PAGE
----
Athena Project hosts Artist’s Sound Off to create a space for women artists to speak about their experiences in the local artistic communities. There will be a wide range of disciplines covered every two weeks like playwriting/spoken word, photography, theatrical arts, comedy, music, dance, and more. This space will give the Denver artistic community the much-needed space to name the struggles and triumphs of being a woman artist. 

Meet our facilitators:  Rohini Gupta and Courtney Cauthon. Rohini is a new board member at Athena Project and a clinical psychologist. Gupta says she is “someone who is very interested in the arts and women’s issues.” 

Courtney Cauthon has been involved with Athena Project for about 6 years. She uses her performance background to help coach professionals build communication skills. She has a PhD in theatre focused on performance of gender, and has taught women and gender studies at the university level.  

Gupta and Cauthon shared an overview of what to expect in the next few months for Artists Sound Off. 

 

Q: If you could sum up Artist’s Sound Off in a sentence how would you? 

G: A place to connect, support, and build community.

C: A brave space for women artists to come together to share experiences and collaborate for the future.

Q: What does Artist’s Sound Off mean to you?

C: The arts in very specific ways have been hurt, and I think a space for women, in particular, to talk about the impact of the pandemic, broader issues that they face, and challenges they face in the creation of their art is super important. I’m excited to help hold the space for those conversations to happen.

G: With my lens, I am really looking at well-being. I’m thinking about the importance of connection and well-being and being able to come together and name the struggles and challenges, while also drawing upon the strength and resilience of each other in that community. So, naming the issues, really making them visible and illuminating those as a way to decrease isolation, and come together, problem solve and provide support. Those spaces are so needed, particularly with COVID, and the disconnect that people have been facing in particular women with the challenges that women are facing.

Q: What are Zoom discussions like and any tips/tricks you have?

G: The intimacy of the group, the nature of it being small, I think is really important in terms of building that sense of safety, and people can feel brave to speak up. So, I think a lot of it is about welcoming people, welcoming their experiences, normalizing the shared experience, and welcoming the places where there might be differences based on people’s various identities. Really setting the tone for that.

Q: What to expect?

C: As a facilitator, I would hope to pose some questions and some ideas that give space for people to share. Depending on the size of the group, we might be able to put people into smaller breakout groups, and then come back and share. I think people should feel like they can come to share their experience, in a place that is welcoming and inviting. I want to facilitate a conversation about the successes and challenges, and ways we continue to thrive.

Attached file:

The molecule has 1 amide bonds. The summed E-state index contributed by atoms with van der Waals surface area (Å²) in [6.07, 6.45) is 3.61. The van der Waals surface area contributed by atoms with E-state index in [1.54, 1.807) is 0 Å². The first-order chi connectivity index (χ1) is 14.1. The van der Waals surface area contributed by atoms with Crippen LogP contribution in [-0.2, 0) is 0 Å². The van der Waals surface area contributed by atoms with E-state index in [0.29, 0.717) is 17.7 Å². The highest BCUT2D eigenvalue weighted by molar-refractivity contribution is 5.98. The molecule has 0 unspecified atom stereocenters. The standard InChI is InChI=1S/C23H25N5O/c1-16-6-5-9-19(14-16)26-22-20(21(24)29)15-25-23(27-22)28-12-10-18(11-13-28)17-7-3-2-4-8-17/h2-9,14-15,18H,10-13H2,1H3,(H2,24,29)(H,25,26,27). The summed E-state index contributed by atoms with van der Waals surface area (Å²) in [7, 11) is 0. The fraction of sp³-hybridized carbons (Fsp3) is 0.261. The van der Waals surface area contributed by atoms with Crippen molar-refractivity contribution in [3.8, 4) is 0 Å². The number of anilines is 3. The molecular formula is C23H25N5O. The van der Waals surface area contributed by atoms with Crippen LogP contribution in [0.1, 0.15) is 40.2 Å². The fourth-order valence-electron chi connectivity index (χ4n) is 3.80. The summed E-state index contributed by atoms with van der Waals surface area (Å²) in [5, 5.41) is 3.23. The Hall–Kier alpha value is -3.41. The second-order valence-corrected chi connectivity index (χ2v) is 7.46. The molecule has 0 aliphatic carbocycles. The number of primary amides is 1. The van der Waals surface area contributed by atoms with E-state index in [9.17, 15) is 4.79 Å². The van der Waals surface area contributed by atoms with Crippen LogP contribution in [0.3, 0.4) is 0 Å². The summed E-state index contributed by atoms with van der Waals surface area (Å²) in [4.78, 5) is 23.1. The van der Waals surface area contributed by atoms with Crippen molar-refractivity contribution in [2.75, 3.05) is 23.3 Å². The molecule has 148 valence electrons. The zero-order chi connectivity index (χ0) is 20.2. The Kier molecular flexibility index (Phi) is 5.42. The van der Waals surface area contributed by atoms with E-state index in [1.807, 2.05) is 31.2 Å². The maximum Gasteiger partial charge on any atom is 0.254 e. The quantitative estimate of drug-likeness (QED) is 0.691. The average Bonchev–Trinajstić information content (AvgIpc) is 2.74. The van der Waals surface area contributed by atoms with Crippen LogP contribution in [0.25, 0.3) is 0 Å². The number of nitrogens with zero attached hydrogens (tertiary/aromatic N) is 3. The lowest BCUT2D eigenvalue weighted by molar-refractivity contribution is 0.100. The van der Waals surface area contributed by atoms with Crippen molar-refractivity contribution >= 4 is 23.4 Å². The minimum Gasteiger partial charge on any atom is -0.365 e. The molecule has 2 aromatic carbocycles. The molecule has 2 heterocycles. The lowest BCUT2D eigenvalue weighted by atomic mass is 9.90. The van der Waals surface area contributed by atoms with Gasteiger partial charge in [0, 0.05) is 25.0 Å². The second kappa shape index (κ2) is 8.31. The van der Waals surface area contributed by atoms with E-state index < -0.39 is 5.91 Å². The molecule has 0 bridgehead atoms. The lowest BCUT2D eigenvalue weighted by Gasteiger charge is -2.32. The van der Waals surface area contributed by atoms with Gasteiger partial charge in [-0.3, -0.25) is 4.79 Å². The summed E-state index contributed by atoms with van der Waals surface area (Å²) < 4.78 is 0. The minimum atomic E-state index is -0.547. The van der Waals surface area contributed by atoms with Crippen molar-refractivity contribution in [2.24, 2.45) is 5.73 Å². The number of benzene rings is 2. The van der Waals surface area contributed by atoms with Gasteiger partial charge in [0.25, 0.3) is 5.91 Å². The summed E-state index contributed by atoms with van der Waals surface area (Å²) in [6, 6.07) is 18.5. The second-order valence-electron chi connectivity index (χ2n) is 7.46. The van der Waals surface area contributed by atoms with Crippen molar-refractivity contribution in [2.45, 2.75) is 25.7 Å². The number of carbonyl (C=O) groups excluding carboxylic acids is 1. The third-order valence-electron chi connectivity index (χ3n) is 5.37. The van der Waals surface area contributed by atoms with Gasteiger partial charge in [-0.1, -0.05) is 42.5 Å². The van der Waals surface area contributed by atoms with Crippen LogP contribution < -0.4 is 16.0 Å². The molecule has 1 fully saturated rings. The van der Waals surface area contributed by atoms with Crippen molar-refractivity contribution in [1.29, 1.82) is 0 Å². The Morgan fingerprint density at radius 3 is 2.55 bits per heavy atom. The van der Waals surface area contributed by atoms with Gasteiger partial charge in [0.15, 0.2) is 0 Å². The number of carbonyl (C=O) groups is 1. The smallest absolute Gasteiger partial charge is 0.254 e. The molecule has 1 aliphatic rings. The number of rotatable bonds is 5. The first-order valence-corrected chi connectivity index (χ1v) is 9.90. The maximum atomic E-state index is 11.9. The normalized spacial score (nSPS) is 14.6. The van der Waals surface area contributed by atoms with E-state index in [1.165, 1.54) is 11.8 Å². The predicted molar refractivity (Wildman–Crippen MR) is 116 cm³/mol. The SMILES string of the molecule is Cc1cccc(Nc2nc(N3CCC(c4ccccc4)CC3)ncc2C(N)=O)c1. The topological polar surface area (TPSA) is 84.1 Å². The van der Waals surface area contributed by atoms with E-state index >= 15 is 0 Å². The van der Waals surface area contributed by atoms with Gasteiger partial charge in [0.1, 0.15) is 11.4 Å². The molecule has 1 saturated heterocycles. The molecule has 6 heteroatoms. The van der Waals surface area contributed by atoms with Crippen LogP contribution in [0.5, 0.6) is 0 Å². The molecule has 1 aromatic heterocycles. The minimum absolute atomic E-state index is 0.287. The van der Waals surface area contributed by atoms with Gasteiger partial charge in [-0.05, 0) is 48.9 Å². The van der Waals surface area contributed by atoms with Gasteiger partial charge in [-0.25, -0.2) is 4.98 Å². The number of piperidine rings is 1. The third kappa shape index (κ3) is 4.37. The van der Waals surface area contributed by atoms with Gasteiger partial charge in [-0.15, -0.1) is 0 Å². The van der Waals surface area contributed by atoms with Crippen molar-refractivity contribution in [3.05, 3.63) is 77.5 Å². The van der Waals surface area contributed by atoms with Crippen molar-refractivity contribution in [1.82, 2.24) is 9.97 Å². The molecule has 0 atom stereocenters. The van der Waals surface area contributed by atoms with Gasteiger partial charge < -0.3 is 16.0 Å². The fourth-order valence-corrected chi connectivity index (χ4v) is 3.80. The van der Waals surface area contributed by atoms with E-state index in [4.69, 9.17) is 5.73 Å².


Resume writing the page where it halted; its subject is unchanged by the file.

Q: What are these discussions leading to?

C: These discussions will help to build community. They will potentially be a place where you can meet people who share your experience and are open to walking with you in those experiences even if they haven’t had those experiences specifically. People who are there want to listen and perhaps even create art with you. And maybe, by voicing the challenges, we can figure out ways to overcome some of these challenges that these women artists are facing.

G: The potential for coalition building and collaboration to decrease that isolation, and spur creativity, and how to address some of these challenges using that creativity. Athena Project wants to summarize what are some of the things that come out of this in terms of the challenges and the ways people are thriving, as a way to get a snapshot of “what does the current climate look like for women artists right now.” I think holding these listening sessions really allows that to be illuminated and unfold in a real way. Learning from each other, like what is maybe working for me could help someone else, and sharing knowledge and resources with each other as a way to uplift all women. Using that and the collective strength that we hope to nurture in these spaces.

Q: What is the role of male-identifying people in this space?

G: Well, I would say women’s issues are everyone’s issues. When we think about a lot of social issues, it really takes a community, so my hope is that however you identify is that you’re listening and figuring out how to be a part of the solution.

Q: What are you excited for?

G: Being around some really strong women and hearing their stories, and being able to hold space for that. There is so much power in naming and coming together and building community.

C: I’m excited to hear from all the different artistic disciplines. I think it will be really cool to see the threads that go through, and how we can help to bring those conversations together.

Everywhere, male-dominated spaces persist creating unequal, and often unsafe environments for women. We still see the dangerous effects of gender power structures in our own communities. Creating spaces for stories like a local muralist, who was assaulted in the fall of 2020, will hopefully prevent future abuses. By having candid conversations where women artist’s can name their experiences, we are helping to pave a standard of equality and respect.